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Self Harm Factsheet

WHAT IS SELF HARM AND HOW CAN YOU HELP YOURSELF OR SOMEONE ELSE WHO’ S HARMING THEMSELVES?

Ruth Sutton has worked for 15+ years in women’s mental health, including 5 years in the NHS, contributing to the National Institute for Health and Care Excellence (NICE) UK guidelines for women’s mental health in the UK; she has a particular interest in helping young women find out who they are and how they can negotiate life’s challenges. Ruth’s qualifications include Master NLP Practitioner, Diploma in Cognitive Hypnotherapy, Certified Integrative Counsellor.

Here, Ruth has pulled together an informative factsheet about the difficult subject of self-harm, which she hopes you will find useful.

WHAT IS SELF HARM?

It can be hard to understand why someone hurts themselves in this way, and it’s highly emotive, but self harm is actually a way of expressing and managing difficult emotions. The meaning behind self harm is varied but can be broadly divided into the following 8 categories:
COPING IN A CRISIS

CALMING & COMFORTING

CONTROLLING

CREATING COMFORTABLE NUMBNESS

CONFIRMATION OF EXISTENCE

CLEANSING

CHASTISING SELF
COMMUNICATION

WHAT CAN HELP?

If you’re trying to help someone who is self harming, or if you’re harming yourself, getting an understanding of what’s behind the behaviour can help to begin recovery and form the basis of a harm management and reduction plan.

Listening to the person’s experience non judgementally is the keystone ,or, if you are harming yourself, being kind to yourself and not blaming yourself but accepting that you’re coping in the best way you know how is the starting point . There are also lots of helpful resources listed at the end of this factsheet.

These questions can help you begin to open up a dialogue or understand what’s happening for yourself:
How do you feel before you hurt yourself? How do you feel after you’ve hurt yourself?
What are the situations where you are most likely to want to hurt yourself? What else would be useful to understand about your self-harm?

SELF HARM MANAGEMENT PLAN

As well as getting an understanding of what’s behind the behaviour it’s helpful to have a plan about how to manage urges to self harm, and to have a contact list of people who can help and support you if you’re distressed or thinking about self‑harm. This list could include one or two people you trust, including friends and family members as well as specialist support such as mental health professionals, 24-hour helplines or websites such as The Samaritans, local healthcare support and emergency NHS contact details for out of hours support. You can research what’s available in your area and online and put it in your plan and there are some suggestions at the end of this factsheet. You can find a harm management and resource plan template here.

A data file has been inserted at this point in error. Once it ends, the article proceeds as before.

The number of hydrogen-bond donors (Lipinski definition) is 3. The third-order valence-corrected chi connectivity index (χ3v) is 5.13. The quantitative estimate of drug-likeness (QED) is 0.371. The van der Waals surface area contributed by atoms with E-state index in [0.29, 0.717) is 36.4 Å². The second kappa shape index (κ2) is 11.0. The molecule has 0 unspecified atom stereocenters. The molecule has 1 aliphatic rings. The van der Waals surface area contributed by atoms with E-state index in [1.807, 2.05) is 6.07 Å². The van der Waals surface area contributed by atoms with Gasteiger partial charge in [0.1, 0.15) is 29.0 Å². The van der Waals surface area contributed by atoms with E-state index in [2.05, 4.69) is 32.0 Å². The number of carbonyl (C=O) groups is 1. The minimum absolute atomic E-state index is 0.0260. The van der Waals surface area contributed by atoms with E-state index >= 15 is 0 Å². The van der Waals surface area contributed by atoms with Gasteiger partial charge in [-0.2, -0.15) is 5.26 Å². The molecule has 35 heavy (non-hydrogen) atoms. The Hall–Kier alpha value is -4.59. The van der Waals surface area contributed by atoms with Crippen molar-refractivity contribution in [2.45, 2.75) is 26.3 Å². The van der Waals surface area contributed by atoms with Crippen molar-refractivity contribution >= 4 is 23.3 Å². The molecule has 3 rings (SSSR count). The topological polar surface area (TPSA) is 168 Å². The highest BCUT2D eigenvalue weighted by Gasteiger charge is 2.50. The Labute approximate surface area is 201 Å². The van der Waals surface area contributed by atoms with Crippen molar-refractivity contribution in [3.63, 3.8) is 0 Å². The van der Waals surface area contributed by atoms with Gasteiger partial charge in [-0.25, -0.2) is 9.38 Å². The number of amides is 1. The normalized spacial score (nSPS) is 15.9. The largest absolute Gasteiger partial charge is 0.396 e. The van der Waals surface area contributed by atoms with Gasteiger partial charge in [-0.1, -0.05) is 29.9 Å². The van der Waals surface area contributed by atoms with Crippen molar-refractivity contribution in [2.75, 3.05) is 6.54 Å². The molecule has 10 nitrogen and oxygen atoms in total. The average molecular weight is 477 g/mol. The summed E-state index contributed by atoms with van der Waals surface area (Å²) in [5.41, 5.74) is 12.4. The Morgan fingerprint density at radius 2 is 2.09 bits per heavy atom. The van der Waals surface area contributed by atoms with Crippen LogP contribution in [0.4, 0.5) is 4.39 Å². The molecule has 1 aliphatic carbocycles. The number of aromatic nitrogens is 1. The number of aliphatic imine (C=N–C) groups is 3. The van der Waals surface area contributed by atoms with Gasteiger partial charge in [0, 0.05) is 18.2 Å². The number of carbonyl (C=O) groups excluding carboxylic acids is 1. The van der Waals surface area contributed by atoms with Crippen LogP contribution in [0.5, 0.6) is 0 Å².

WHAT CAN HELP IN THE MOMENT?

If you feel like self harming, try to postpone doing it for 5 or 10 minutes, build the time up gradually if that feels like too much at first. People often self harm when their emotions are at a peak, so waiting even a little while allows the strong emotion to fade. During that time you could try some distractions. There are lots of suggestions here. and you could try some of the following techniques depending upon what the intent behind the urge to self harm is.

IF YOU' RE FEELING ANGRY TRY: EXERCISING, HITTING CUSHIONS, SHOUTING, TEARING SOMETHING UP
IF YOU' RE FEELING FRIGHTENED TRY: WRAPPING YOURSELF IN A BLANKET, SPENDING TIME IN NATURE OR WITH AN ANIMAL, LETTING YOURSELF CRY OR SLEEP, TELLING SOMEONE HOW YOU FEEL, BREATHING IN THEN BREATHING OUT SLOW, LONG BREATHS UNTIL YOU FEEL CALMER
IF YOU FEEL YOU WANT CONTROL TRY: WRITING LISTS, TIDYING UP/ DECLUTTERING, WRITING A LETTER EXPRESSING WHAT YOU'RE FEELING THEN TEARING IT UP, TIGHTLY CLENCHING THEN RELAXING ALL YOUR MUSCLES
IF YOU' RE FEELING NUMB AND DISCONNECTED TRY: FLICKING ELASTIC BANDS ON YOUR WRISTS, HOLDING ICE CUBES, SMELLING SOMETHING WITH A STRONG ODOUR, HAVING A VERY COLD SHOWER
IF YOU FEELING SELF HATRED OR SHAME TRY: WRITING A LETTER FROM THE PART OF YOU THAT FEELS THE SELF HATRED OR SHAME, THEN WRITE BACK WITH AS MUCH COMPASSION AND SELF ACCEPTANCE AS YOU CAN, REMIND YOURSELF THAT YOU'RE NOT 'BAD' THERE ARE REASONS YOU FEEL AS YOU DO, FIND CREATIVE WAYS TO EXPRESS YOUR SELF HATRED BY PAINTING, WRITING POEMS OR SONGS, DO PHYSICAL EXERCISE

SELF HELP RESOURCES

Whether you’re harming yourself or helping a friend or family member who’s self harming it’s a good idea to get some professional help.

Quest has a directory of therapists you can contact.

ONLINE FORUMS & HELPLINES

SAFEGUARDING
Self harm is most common in the under 25s and is generally a way of managing intense emotions and not carried out with suicidal intent, however in the over 60’s there is a higher likelihood of suicidal intent. If you have seriously harmed yourself or you’re helping someone who has, the quickest way to get help is to call 999 for an ambulance.